As noted by our fearless leader, paying for Internet service when you’re away from home is, at this point, stupid. You can find free WiFi in any Starbucks, and in fact it’s gotten to the point where you can walk into most major fast food chains and find a connection.
Seriously, when you can go into a Denny’s and start reading Uproxx, the ship has sailed on charging for the Internet, guys.
And now the huge cable companies that dominate the communications landscape have ever, ever so kindly decided to give each other’s customers access to their WiFi hotspots, generally placed in locations where people tend to congregate, like train stations, malls, and so on.
On Monday, Bright House Networks, Cablevision, Comcast, Cox Communications, and Time Warner Cable announced on the first day of the Cable Show here that they’d enable each other’s broadband customers to access their metro Wi-Fi hot spots. The companies are calling the new network “CableWiFi,” so that subscribers will be able to find the hot spots when they’re roaming outside their own cable territory.
The CableWifi network will be added to each of the participating cable companies’ services in the coming months. This means that Cablevision customers from Long Island will be able to access Time Warner’s Wi-Fi networks in Los Angeles, and vice versa.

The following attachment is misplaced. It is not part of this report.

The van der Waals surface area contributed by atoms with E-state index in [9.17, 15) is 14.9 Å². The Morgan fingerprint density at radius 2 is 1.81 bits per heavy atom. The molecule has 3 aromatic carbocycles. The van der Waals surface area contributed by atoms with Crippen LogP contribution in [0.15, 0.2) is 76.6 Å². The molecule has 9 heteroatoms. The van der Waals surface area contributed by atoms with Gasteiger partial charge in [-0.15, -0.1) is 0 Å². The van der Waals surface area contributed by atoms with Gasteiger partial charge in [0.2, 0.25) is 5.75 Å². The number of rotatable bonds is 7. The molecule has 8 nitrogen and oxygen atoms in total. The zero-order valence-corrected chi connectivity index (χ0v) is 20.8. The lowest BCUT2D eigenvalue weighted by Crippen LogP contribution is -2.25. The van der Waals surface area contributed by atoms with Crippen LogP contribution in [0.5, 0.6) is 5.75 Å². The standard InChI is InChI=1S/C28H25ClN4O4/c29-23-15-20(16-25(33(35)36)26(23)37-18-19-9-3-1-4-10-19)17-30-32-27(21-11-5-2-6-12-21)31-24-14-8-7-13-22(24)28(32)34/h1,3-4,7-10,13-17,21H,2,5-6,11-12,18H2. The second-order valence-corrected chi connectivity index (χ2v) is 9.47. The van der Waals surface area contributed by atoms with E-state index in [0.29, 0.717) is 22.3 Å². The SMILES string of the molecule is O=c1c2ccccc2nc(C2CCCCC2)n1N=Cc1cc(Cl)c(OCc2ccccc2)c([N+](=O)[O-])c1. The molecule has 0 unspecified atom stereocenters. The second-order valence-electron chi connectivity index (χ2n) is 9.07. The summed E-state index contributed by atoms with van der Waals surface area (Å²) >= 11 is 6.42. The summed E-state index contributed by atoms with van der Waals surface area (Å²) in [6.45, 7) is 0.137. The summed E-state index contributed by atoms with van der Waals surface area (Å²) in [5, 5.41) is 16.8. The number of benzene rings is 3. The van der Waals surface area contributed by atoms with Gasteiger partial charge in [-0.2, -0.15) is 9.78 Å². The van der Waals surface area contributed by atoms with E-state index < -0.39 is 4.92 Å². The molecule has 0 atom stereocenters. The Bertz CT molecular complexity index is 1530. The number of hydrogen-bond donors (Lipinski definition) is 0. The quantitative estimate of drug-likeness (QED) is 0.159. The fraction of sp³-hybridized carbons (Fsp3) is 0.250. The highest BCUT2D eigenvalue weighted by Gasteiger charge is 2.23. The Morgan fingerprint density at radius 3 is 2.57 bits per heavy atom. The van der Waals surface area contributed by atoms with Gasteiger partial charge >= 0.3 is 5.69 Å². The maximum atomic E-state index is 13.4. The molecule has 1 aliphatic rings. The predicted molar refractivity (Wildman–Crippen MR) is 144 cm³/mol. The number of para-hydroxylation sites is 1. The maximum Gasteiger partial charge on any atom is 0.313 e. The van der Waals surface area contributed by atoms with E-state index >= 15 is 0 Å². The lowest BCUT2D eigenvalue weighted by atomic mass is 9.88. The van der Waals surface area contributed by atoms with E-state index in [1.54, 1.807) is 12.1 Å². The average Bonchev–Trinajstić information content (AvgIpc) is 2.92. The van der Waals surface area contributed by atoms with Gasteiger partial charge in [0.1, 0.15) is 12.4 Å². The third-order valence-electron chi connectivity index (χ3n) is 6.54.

The way it will work is that customers of any of these cable companies can look for the CableWiFi network and through a simple sign-on process connect using the same credentials as when accessing their own providers’ Wi-Fi networks. Once subscribers have signed on once to any of the “CableWiFi” networks, they will be able to automatically authenticate onto any other CableWiFi network, the companies said in a press release.
So if you need to get online, and can’t find a McDonalds, or a Starbucks, or a Wendy’s, or a free network made available by the local municipality, and can’t just jump on someone else’s router, and you are a cable broadband subscriber with one of five companies, well, your prayers have officially been answered.
This is what’s called “the long tail,” right?
(Image courtesy khawkins04 on Flickr)